Fine-tuning of the surface free energy (SFE) of a solid material facilitates its use in a wide range of applications requiring precise control of the ubiquitous presence of liquid on the surface. In this study, we found that the SFE of rare-earth oxide (REO) thin films deposited by atomic layer deposition (ALD) gradually decreased with increasing film thickness; however, these changes could not be understood by classical interaction models. Herein, the mechanism underlying the aforesaid decrease was systematically studied by measuring contact angles, surface potential, adhesion force, crystalline structures, chemical compositions, and morphologies of the REO films. A growth mode of the REO films was observed: layer-by-layer growth at the initial stage with an amorphous phase and subsequent crystalline island growth, accompanied by a change in the crystalline structure and orientation that affects the SFE. The portion of the surface crystalline facets terminated with (222) and (440) planes evolved with an increase in ALD cycles and film thickness, as an amorphous phase was transformed. Based on this information, we demonstrated an SFE-tuned liquid tweezer with selectivity to target liquid droplets. We believe that the results of this fundamental and practical study, with excellent selectivity to liquids, will have significant impacts on coating technology.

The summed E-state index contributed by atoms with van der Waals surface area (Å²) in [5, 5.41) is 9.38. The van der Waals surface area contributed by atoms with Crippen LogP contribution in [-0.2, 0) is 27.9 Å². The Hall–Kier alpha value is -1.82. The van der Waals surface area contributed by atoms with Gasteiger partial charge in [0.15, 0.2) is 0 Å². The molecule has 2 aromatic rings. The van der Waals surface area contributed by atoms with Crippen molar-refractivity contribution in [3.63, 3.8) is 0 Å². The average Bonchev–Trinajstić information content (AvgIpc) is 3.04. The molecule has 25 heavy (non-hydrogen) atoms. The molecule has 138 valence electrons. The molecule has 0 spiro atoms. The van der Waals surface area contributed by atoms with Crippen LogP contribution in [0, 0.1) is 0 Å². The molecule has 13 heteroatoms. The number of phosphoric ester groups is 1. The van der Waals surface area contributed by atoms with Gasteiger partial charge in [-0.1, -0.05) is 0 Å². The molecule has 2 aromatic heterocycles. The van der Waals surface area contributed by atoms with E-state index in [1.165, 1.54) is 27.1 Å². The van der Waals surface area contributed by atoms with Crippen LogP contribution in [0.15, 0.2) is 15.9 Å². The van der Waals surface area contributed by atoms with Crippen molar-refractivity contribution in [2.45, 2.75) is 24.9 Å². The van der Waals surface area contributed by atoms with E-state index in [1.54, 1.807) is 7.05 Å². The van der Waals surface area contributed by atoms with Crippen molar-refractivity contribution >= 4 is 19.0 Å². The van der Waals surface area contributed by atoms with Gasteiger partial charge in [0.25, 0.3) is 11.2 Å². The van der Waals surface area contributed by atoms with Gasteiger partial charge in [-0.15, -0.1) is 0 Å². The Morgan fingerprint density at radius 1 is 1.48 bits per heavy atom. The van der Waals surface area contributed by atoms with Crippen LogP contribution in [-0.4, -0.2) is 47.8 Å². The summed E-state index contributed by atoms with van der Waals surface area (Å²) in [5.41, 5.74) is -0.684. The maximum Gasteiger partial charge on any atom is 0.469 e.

|Number of pages||12|
|Publication status||Published - 2020 Jan 28|
Bibliographical noteFunding Information:
The analysis using SIMS and XPS was supported by Korea Basic Science Institute. This research was supported in part by the Department of Energy under award number DE-SC0004782 (L.Z. and S.F.B.), and GIWAXS was performed at the SSRL. This research was also supported by the Basic Science Research Program through the National Research Foundation of Korea (NRF) funded by the Ministry of Education (2018R1D1A1B07049247) as well as by the Ministry of Trade, Industry and Energy (MOTIE) (10080643) and Korea Semiconductor Research Consortium (KSRC) support program for the development of future semiconductor devices.
© 2020 American Chemical Society.
All Science Journal Classification (ASJC) codes
- Materials Science(all)
- Physics and Astronomy(all)